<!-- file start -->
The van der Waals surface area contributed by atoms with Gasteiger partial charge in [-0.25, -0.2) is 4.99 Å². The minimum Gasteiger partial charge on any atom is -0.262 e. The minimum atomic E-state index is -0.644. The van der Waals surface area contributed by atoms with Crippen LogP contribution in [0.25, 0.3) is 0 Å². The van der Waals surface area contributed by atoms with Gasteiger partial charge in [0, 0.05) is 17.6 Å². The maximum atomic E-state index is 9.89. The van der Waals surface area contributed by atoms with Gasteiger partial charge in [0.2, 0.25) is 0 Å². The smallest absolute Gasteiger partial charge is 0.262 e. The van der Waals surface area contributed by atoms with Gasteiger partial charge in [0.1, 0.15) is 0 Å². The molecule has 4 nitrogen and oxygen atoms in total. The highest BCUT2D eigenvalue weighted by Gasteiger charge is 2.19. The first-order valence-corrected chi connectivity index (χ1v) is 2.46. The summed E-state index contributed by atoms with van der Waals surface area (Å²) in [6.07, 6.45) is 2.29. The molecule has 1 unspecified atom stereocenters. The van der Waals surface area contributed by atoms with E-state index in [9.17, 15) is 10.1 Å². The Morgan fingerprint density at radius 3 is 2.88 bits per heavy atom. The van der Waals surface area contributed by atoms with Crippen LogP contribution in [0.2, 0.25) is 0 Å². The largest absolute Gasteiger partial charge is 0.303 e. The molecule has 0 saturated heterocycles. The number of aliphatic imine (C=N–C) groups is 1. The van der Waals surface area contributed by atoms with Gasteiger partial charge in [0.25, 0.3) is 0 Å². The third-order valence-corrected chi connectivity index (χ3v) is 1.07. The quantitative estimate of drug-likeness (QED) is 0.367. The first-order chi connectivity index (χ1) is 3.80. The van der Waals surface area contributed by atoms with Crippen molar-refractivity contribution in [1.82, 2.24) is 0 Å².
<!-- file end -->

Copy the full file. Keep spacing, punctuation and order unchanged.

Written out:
The van der Waals surface area contributed by atoms with Gasteiger partial charge in [-0.25, -0.2) is 4.99 Å². The minimum Gasteiger partial charge on any atom is -0.262 e. The minimum atomic E-state index is -0.644. The van der Waals surface area contributed by atoms with Crippen LogP contribution in [0.25, 0.3) is 0 Å². The van der Waals surface area contributed by atoms with Gasteiger partial charge in [0, 0.05) is 17.6 Å². The maximum atomic E-state index is 9.89. The van der Waals surface area contributed by atoms with Gasteiger partial charge in [0.2, 0.25) is 0 Å². The smallest absolute Gasteiger partial charge is 0.262 e. The van der Waals surface area contributed by atoms with Gasteiger partial charge in [0.1, 0.15) is 0 Å². The molecule has 4 nitrogen and oxygen atoms in total. The highest BCUT2D eigenvalue weighted by Gasteiger charge is 2.19. The first-order valence-corrected chi connectivity index (χ1v) is 2.46. The summed E-state index contributed by atoms with van der Waals surface area (Å²) in [6.07, 6.45) is 2.29. The molecule has 1 unspecified atom stereocenters. The van der Waals surface area contributed by atoms with E-state index in [9.17, 15) is 10.1 Å². The Morgan fingerprint density at radius 3 is 2.88 bits per heavy atom. The van der Waals surface area contributed by atoms with Crippen LogP contribution in [0.2, 0.25) is 0 Å². The largest absolute Gasteiger partial charge is 0.303 e. The molecule has 0 saturated heterocycles. The number of aliphatic imine (C=N–C) groups is 1. The van der Waals surface area contributed by atoms with Gasteiger partial charge in [0.25, 0.3) is 0 Å². The third-order valence-corrected chi connectivity index (χ3v) is 1.07. The quantitative estimate of drug-likeness (QED) is 0.367. The first-order chi connectivity index (χ1) is 3.80. The van der Waals surface area contributed by atoms with Crippen molar-refractivity contribution in [1.82, 2.24) is 0 Å².